Objective: A developmental model of alexithymia in relation to alcohol-related risk was examined. Method: Validated indices of parental bonding, adult attachment, alexithymia, theory of mind (ToM), alcohol-related risk, and mood were administered to a nonclinical sample of 286 alcohol-using men and women.
Results: Hierarchical regression incorporating demographic and psychosocial variables accounted for 44% of the variance in alexithymia. Modeling indicated a significant path from dysfunctional maternal bonding to insecure adult attachment to alexithymia to risky drinking; a separate path indicated an indirect effect of alexithymia in association between the deficient ToM and risky drinking.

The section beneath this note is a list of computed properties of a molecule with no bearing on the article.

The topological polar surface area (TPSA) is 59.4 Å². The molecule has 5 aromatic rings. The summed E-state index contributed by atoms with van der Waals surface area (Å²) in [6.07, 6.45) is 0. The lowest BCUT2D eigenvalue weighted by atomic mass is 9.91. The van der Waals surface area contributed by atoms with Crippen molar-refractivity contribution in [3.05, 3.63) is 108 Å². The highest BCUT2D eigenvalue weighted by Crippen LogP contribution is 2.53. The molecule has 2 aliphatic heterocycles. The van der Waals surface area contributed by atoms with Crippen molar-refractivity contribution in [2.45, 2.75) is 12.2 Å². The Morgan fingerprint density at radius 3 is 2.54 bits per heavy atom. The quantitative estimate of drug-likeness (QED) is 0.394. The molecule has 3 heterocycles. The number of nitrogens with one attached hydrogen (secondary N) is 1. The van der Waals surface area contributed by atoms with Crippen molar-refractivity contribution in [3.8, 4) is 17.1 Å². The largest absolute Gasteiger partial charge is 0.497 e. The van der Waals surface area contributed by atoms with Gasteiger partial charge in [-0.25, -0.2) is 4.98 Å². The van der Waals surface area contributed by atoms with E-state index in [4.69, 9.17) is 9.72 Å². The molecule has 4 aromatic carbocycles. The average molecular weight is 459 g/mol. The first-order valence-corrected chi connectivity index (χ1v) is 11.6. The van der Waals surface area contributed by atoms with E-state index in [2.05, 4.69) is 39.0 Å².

Conclusions: Findings were consistent with a developmental model where dysfunctional parental bonding in childhood manifests in adulthood as insecure attachment and alexithymia, the latter reflecting the insufficient acquisition of emotion regulation skills; alexithymia, in turn, increases the risk of problematic drinking as an emotion regulation strategy.